Californians have overwhelmingly passed Proposition 12 with just over 60 percent of the vote, establishing new spacing requirements for animal agriculture. Supporters of the proposition raised nearly 24 times as much as the opposition to ensure its passage. Although the parameters of the measure will not become effective for a few years, there will be a significant economic impact.
The most notable for California is the requirement for egg-laying hens to be provided with at least one square foot of space per animal by 2020. The last time that egg production was voted on was in 2008 with Proposition 2. A study from Purdue University found that its requirements caused California egg production to fall approximately 35 percent and increased consumer prices by as much as 33 percent.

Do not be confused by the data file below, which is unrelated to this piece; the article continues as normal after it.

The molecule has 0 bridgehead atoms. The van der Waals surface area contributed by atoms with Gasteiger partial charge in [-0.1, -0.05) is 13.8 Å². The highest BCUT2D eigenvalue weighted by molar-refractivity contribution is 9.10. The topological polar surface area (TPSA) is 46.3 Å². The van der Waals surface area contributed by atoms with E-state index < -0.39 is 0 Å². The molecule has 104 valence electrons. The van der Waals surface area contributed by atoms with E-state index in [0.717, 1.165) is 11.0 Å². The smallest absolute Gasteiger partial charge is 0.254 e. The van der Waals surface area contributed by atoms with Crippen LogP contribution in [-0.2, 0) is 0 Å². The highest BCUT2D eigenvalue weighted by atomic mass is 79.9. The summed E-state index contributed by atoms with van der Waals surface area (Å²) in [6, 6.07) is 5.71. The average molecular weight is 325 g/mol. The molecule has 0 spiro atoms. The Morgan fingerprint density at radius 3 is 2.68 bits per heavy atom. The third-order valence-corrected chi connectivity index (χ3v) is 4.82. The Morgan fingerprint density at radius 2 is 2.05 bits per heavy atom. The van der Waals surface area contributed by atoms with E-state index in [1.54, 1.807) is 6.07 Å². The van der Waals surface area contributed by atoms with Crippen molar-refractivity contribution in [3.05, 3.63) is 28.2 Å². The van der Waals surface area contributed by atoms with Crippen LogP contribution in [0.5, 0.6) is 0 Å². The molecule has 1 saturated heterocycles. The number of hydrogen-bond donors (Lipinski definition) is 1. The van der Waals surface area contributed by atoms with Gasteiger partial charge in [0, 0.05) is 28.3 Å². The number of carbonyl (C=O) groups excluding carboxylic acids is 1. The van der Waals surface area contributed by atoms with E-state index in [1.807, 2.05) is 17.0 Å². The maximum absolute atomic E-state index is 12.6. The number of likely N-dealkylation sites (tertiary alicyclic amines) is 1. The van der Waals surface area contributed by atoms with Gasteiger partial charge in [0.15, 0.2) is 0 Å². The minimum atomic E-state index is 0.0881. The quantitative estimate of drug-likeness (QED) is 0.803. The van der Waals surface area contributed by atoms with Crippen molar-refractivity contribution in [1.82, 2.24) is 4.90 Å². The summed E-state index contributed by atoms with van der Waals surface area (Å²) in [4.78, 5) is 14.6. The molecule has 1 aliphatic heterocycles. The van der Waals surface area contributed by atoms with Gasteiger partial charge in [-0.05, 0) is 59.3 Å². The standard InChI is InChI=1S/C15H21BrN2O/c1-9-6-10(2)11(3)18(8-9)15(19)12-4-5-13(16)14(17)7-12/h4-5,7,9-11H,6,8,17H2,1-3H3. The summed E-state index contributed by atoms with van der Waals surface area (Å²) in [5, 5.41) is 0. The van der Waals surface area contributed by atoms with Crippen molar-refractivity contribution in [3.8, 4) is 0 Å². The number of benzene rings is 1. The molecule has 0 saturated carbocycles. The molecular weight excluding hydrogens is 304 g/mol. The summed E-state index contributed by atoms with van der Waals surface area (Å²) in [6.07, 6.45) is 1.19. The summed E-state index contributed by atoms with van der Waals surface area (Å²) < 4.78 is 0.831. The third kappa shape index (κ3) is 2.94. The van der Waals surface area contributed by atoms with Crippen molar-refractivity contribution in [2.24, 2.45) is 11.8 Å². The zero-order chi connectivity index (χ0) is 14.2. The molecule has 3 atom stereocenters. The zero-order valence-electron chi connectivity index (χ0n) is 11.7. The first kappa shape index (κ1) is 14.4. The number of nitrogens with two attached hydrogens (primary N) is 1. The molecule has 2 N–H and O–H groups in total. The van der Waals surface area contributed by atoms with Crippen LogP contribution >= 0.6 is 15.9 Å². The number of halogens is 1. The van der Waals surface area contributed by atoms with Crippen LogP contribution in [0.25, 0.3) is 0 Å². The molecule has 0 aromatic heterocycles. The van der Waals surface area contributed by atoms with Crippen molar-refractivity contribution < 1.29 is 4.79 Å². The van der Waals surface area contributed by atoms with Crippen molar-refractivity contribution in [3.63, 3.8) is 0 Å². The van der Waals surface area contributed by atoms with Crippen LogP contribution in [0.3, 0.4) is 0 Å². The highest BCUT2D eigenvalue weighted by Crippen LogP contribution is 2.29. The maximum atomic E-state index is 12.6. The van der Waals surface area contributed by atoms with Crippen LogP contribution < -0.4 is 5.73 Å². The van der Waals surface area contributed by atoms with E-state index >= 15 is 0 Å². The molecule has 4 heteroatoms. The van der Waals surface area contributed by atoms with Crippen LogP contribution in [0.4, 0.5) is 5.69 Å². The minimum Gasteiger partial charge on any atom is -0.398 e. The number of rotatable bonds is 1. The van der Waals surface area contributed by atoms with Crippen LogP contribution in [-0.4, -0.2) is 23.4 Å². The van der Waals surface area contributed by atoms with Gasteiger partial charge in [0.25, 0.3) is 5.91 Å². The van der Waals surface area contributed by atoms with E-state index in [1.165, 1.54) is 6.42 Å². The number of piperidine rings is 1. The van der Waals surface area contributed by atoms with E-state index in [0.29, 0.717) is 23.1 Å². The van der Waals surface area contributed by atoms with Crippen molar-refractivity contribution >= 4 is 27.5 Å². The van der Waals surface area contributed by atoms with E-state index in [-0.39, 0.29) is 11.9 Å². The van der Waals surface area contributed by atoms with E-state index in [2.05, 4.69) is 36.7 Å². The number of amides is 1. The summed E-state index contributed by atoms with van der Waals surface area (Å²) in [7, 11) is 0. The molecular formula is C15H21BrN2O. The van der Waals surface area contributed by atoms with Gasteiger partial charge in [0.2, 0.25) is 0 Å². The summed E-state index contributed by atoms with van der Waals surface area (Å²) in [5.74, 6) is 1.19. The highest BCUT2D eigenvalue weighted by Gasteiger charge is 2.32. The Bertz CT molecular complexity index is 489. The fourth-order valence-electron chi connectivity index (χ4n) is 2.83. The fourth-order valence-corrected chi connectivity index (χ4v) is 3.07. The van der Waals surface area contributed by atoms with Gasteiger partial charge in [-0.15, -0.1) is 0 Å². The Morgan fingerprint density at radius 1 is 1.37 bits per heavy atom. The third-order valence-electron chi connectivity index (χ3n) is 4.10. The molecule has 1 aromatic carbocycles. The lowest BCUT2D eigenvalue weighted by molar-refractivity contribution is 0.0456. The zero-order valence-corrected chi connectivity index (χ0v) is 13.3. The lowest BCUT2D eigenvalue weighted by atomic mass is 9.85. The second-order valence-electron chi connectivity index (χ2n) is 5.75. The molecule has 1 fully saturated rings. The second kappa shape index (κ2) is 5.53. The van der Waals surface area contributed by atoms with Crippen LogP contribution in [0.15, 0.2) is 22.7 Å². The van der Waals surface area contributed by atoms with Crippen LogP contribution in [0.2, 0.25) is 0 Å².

Proposition 12 also stipulates that calves raised for veal production are required to have 43 square feet of usable floor space by 2020. Breeding pigs will also need to have at least 24 square feet of floor space by 2022. The measure also bans the sale of these commodities coming from other states unless they also meet the new requirements.
The nonpartisan Legislative Analyst’s Office noted the measure will likely cause an increase in consumer prices and end up costing the state as much as $10 million a year to enforce. The new requirements will also likely end up costing the state several million dollars a year in lost tax revenues from farm businesses, as production either declines or stops altogether for some farming operations based on the higher cost of production.